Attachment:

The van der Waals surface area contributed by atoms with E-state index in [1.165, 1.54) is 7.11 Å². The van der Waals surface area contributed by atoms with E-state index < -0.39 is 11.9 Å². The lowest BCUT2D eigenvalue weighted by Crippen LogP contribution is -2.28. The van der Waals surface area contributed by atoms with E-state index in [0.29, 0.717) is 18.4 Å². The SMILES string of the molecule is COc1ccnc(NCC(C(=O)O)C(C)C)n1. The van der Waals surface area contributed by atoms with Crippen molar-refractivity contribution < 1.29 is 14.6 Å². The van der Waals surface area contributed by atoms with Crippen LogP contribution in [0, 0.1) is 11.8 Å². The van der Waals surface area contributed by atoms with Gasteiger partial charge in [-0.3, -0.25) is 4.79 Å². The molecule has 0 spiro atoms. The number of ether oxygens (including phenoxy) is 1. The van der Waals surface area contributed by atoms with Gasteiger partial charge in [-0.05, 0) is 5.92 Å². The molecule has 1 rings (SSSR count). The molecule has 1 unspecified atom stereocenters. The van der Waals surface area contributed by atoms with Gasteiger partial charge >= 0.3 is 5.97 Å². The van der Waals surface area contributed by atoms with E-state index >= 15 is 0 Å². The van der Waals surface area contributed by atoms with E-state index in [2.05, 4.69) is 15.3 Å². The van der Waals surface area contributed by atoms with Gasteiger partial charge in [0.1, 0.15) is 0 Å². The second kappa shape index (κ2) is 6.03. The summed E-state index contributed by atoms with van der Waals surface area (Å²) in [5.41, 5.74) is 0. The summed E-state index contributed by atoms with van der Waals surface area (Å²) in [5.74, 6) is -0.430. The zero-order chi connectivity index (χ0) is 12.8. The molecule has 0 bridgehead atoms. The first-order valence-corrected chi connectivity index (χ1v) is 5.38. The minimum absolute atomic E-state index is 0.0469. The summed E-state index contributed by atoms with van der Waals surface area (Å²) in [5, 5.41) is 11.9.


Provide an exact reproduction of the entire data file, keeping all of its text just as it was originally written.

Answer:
The van der Waals surface area contributed by atoms with E-state index in [1.165, 1.54) is 7.11 Å². The van der Waals surface area contributed by atoms with E-state index < -0.39 is 11.9 Å². The lowest BCUT2D eigenvalue weighted by Crippen LogP contribution is -2.28. The van der Waals surface area contributed by atoms with E-state index in [0.29, 0.717) is 18.4 Å². The SMILES string of the molecule is COc1ccnc(NCC(C(=O)O)C(C)C)n1. The van der Waals surface area contributed by atoms with Crippen molar-refractivity contribution < 1.29 is 14.6 Å². The van der Waals surface area contributed by atoms with Crippen LogP contribution in [0, 0.1) is 11.8 Å². The van der Waals surface area contributed by atoms with Gasteiger partial charge in [-0.3, -0.25) is 4.79 Å². The molecule has 0 spiro atoms. The number of ether oxygens (including phenoxy) is 1. The van der Waals surface area contributed by atoms with Gasteiger partial charge in [-0.05, 0) is 5.92 Å². The molecule has 1 rings (SSSR count). The molecule has 1 unspecified atom stereocenters. The van der Waals surface area contributed by atoms with Gasteiger partial charge >= 0.3 is 5.97 Å². The van der Waals surface area contributed by atoms with E-state index >= 15 is 0 Å². The van der Waals surface area contributed by atoms with E-state index in [2.05, 4.69) is 15.3 Å². The van der Waals surface area contributed by atoms with Gasteiger partial charge in [0.1, 0.15) is 0 Å². The second kappa shape index (κ2) is 6.03. The summed E-state index contributed by atoms with van der Waals surface area (Å²) in [5.41, 5.74) is 0. The summed E-state index contributed by atoms with van der Waals surface area (Å²) in [5.74, 6) is -0.430. The zero-order chi connectivity index (χ0) is 12.8. The molecule has 0 bridgehead atoms. The first-order valence-corrected chi connectivity index (χ1v) is 5.38. The minimum absolute atomic E-state index is 0.0469. The summed E-state index contributed by atoms with van der Waals surface area (Å²) in [5, 5.41) is 11.9.